Prosecutors said, however, that they had not exonerated "Empire" actor Jussie Smollett of faking a racist and homophobic attack. Chicago's mayor and police chief were furious with the decision.
Chicago prosecutors on Friday dropped all criminal charges against Jussie Smollett, a US actor whom police accused of fabricating a racist and homophobic hate crime.
The prosecutor's office cited Smollett's "volunteer service in the community and agreement to forfeit his bond to the City of Chicago" for the surprise move, but said it had not exonerated him.
The decision is unusual, because US prosecutors often drop charges only after defendants have conceded some level of responsibility for the crimes they were accused of committing.
The announcement came only five weeks after prosecutors had filed the 16 charges against the actor, who is best known for appearing in the US television drama series "Empire."
Vindication and anger
Smollett, who is gay and black, praised the decision.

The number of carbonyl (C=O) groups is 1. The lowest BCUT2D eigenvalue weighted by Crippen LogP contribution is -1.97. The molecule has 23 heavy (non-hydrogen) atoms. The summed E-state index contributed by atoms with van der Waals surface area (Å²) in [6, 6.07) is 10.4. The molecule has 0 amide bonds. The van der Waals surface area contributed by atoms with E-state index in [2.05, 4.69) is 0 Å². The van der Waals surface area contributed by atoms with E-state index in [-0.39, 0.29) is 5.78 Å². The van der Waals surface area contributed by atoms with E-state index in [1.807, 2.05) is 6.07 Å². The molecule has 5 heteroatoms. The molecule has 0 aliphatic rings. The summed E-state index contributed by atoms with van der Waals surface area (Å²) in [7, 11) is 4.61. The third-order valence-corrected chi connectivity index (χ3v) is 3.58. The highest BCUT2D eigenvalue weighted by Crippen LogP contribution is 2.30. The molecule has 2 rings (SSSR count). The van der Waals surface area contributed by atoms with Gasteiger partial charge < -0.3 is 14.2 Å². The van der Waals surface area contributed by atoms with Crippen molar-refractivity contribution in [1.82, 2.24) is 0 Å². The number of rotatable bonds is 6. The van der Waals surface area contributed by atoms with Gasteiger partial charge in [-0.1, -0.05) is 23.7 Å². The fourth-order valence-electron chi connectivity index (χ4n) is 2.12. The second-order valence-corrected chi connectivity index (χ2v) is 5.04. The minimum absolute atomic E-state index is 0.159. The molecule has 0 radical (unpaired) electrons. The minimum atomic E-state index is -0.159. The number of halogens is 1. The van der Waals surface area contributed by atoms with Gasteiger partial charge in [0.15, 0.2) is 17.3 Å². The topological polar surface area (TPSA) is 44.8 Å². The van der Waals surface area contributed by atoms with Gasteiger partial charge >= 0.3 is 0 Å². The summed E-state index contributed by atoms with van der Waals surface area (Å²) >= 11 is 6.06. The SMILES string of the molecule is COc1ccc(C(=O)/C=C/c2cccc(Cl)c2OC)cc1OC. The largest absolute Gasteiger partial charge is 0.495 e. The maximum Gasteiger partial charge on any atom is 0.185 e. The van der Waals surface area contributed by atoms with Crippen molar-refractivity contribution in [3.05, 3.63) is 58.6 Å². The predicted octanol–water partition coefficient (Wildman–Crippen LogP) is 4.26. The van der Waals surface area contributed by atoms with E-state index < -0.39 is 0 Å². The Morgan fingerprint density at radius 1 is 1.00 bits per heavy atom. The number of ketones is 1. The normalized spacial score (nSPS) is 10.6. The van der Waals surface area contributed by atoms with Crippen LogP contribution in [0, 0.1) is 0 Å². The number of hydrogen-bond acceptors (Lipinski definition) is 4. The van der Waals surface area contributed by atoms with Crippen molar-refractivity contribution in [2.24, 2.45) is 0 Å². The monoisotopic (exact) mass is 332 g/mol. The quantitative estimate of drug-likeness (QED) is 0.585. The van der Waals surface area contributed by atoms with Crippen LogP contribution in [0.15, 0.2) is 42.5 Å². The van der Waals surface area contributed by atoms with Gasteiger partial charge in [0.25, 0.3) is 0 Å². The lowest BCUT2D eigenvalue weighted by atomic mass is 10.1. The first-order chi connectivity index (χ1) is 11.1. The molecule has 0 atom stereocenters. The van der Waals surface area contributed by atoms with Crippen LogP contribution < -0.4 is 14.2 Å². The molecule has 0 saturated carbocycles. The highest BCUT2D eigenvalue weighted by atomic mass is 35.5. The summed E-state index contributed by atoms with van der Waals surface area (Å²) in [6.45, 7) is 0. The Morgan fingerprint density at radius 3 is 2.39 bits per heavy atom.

"I would not be my mother's son if I was capable of one drop of what I was being accused of," he said. "This has been an incredibly difficult time," he added. "Honestly, one of the worst in my entire life."
Chicago's police chief and mayor swiftly denounced the move.
Chicago police chief Eddie Johnson (L) and Mayor Rahm Emanuel were livid that the charges had been dropped
"This is a whitewash of justice," Mayor Rahm Emanuel said. "Mr. Smollett is still saying that he is innocent, still running down the Chicago Police Department. How dare him?" he added.
Police chief Eddie Johnson said the evidence proved Smollett had fabricated the crime.
"I think this city is still owed an apology," he added.
What was Smollett accused of?
Police accused Smollett of sending himself a threatening letter and hiring two people to stage an attack on him in late January to gain publicity.
The accomplices allegedly shouted homophobic and racial slurs and "Make America Great Again" — a slogan often invoked by supporters of US President Donald Trump — during the assault.
A lawyer for the alleged accomplices said they had helped Smollett because they were friends and wanted to improve their own career prospects.
amp/se (AFP, AP)